Dounreay's impact on environment 'continuing to fall'
The overall radioactive impact of the Dounreay nuclear power complex on the environment has continued to fall, according to a new report.
Samples of air, fresh water, grass, soil and locally sourced meat, fish, milk and vegetables are tested every year for contamination.
Dounreay Site Restoration Limited said tests had shown a recent trend for a lessening impact continued in 2012.
The site in Caithness is being dismantled and cleaned up.
The radioactive impact of Dounreay and the UK's other nuclear sites is set out each year in the annual Radioactivity in Food and the Environment (RIFE) report.
Samples of meat and fish are taken from rabbits, grouse and shellfish on the land and in the sea around Dounreay.
Levels of radioactivity have been decreasing since 2008.
In a statement, DSRL said: "Everyone is exposed to natural sources of radiation, such as radon and cosmic radiation.
"The RIFE 2012 report indicates that the dose to the most exposed people due to Dounreay is less than 0.7 % of the UK average natural background dose."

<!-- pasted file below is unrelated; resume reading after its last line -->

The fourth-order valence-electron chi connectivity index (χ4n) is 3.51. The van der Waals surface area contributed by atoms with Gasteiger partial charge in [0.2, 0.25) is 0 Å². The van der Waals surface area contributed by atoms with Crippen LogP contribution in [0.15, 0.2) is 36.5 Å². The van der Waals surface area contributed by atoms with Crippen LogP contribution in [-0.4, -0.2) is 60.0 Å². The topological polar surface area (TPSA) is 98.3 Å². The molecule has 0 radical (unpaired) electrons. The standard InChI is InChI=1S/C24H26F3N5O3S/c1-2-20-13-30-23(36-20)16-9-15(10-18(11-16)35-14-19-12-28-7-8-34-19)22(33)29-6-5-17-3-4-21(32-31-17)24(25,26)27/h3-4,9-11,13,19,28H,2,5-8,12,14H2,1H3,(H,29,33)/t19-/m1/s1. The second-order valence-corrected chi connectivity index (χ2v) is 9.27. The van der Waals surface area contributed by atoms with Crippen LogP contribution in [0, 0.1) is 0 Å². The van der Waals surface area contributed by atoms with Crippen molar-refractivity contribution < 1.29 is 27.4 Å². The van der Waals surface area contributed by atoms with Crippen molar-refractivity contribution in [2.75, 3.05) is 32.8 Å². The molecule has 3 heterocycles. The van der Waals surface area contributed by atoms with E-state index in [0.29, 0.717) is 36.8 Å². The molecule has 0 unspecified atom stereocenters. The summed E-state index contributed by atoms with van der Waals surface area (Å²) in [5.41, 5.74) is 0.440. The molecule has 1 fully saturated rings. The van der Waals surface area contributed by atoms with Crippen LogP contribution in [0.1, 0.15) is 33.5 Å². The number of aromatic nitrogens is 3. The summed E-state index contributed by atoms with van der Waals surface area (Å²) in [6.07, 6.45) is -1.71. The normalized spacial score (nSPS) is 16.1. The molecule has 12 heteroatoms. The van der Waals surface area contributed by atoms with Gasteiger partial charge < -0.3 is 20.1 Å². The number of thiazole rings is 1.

DSRL was issued with two warning letters last year from the Scottish Environment Protection Agency (Sepa), according to the report.
The first warning related to unauthorised disposals of radioactively contaminated effluent in March.
The laboratory waste, which contained "very low levels of radioactivity" went into a disused drainage system that has an outfall at sea.
Sepa wrote to DSRL again after a consignment of rubbish was removed from Dounreay without it going through the required process first.
The incident in July involved waste that was not radioactive.
The report also said the contamination from the fallout of nuclear weapons testing in the 1960s and the Chernobyl reactor accident in 1986 can still be detected around Dounreay.